Honoring the Legacy: Michael Barish

Honoring the Legacy: Michael Barish

Cambiar President Brian Barish reflects on the passing of his father and Cambiar Founder, Michael S. Barish.


Mike Barish passed away on Sunday, August 27th, 2023 at age 83.  His passing was sudden and unexpected, the result of chemotherapy treatment for acute leukemia, as well his underlying condition, the disease itself, and age.  He had been formally diagnosed with AML in early August.  The end was quick, and unexpected by all people close to him, and himself.  We all expected several more months.

For all of us working at Cambiar today, and over the years, it is a loss, as we have all been impacted by this man and his legacy.  From giving the firm its unique name at its founding in 1973 and infusing it with a durable investment discipline that survives to this day, to urging me to start up an International product in 1997, to striking the right message with Cambiar’s former owners Old Mutual/United Asset Management (UAM) that they had better find a way to agree to a buyout in 2001, the Cambiar of the 20th and 21st centuries owes an unpayable debt to him.  His investment acumen is legendary to this day.  In 27 years as Cambiar’s President and CIO, he never had a down year, and underperformed the S&P 500 only six times.  Cambiar’s Large Cap strategy trounced the S&P 500 over this extensive time period by a simply ridiculous degree.  His own approach to investing back then, he described as fallen angels, careful attention to price, and more informally a strong aversion to superficial / non-serious companies and corporate governance, of which there was plenty back then just as there is now.

Cambiar Investors Inc. was sold in 1990 to United Asset Management.  Mike Barish was 50 at the time.  Part of this transaction was a contract to keep performing as the firm’s CIO for another ten years.  At the expiry of his contract in 2000, he made no bones about a desire to exit the asset management business and leave behind the stress and acute 24/7 responsibility of this activity, believing that at age 60, surely that was enough.  At the time, he did not hold a lot of sentiment for the firm he had built.  He often called it “an activity” or “the activity”, infusing it with an impersonal character.  Just a year later, a group of employees bought it back from Old Mutual, which had acquired UAM in 2001.  Reborn as Cambiar Investors LLC, the considerable success of the post-2001 version of the company gave him great pride as its founder.  It was something he did not expect.  His great gift to the firm in this century was to keep clear and leave Cambiar to our motivations to develop.   His great gift to me was an unwavering confidence that I could lead it forward, especially in dark days when it seemed the experiment could fail.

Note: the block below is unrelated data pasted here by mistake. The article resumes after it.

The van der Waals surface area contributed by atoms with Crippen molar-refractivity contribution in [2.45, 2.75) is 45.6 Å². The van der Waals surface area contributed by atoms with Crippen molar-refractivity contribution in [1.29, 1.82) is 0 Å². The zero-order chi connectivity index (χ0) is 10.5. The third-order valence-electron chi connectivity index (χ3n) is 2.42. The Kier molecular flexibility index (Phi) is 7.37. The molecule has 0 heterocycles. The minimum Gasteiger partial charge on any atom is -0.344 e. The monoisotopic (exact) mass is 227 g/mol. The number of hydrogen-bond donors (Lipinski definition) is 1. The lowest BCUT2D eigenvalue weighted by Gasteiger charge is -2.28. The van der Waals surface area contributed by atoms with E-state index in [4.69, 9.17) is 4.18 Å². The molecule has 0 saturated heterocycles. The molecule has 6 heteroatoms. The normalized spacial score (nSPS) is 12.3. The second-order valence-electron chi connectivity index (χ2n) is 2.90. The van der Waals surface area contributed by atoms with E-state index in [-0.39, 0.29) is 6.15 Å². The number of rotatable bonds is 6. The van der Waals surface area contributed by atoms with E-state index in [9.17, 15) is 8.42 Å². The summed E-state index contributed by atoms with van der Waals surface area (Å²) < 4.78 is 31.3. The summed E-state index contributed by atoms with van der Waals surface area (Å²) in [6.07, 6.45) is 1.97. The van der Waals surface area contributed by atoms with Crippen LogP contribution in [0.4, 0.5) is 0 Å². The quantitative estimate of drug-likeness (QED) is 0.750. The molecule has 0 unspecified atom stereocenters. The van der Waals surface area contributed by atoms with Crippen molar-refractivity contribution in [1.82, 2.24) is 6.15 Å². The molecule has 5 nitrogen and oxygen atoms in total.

The Mike Barish of yore was large and some would say physically imposing man in his day, standing 6’3 and a lean-ish 210 lbs.  However large his physical presence might have been, his personality was larger.  He was not an extrovert.  Emotionally he was rather reserved, polite, and formal in his communications.  But he was exceptionally opinionated and had zero qualms about informing those in his presence what those opinions were, independently of how they might be received.  One could say he was blunt, by the standards of blunt people.  He did not tolerate fools, foolishly run companies, poor analyses, or some of the puffery that is unavoidably infused in marketing campaigns and consultant evaluations.  Those characteristics made him a phenomenal investor, though perhaps a lesser business manager once the firm had achieved some scale and success.  He recognized that in himself – he could be a lot to be around on a day-to-day basis, but this was who he was.  His business friends frequently described him as a “no BS guy”.  He seldom cursed but seemed onboard with that one.   He enjoyed some of the trappings of financial success, taking vacations to distinctive places, dining in nice restaurants, and owning some well-tailored suits.  Beyond these, he remained largely uninterested in more overt luxuries – he either thought them to be frivolous indulgences or worse.  It was all very consistent.   Many of these sensibilities endure in the firm’s investment philosophy.


Brian Barish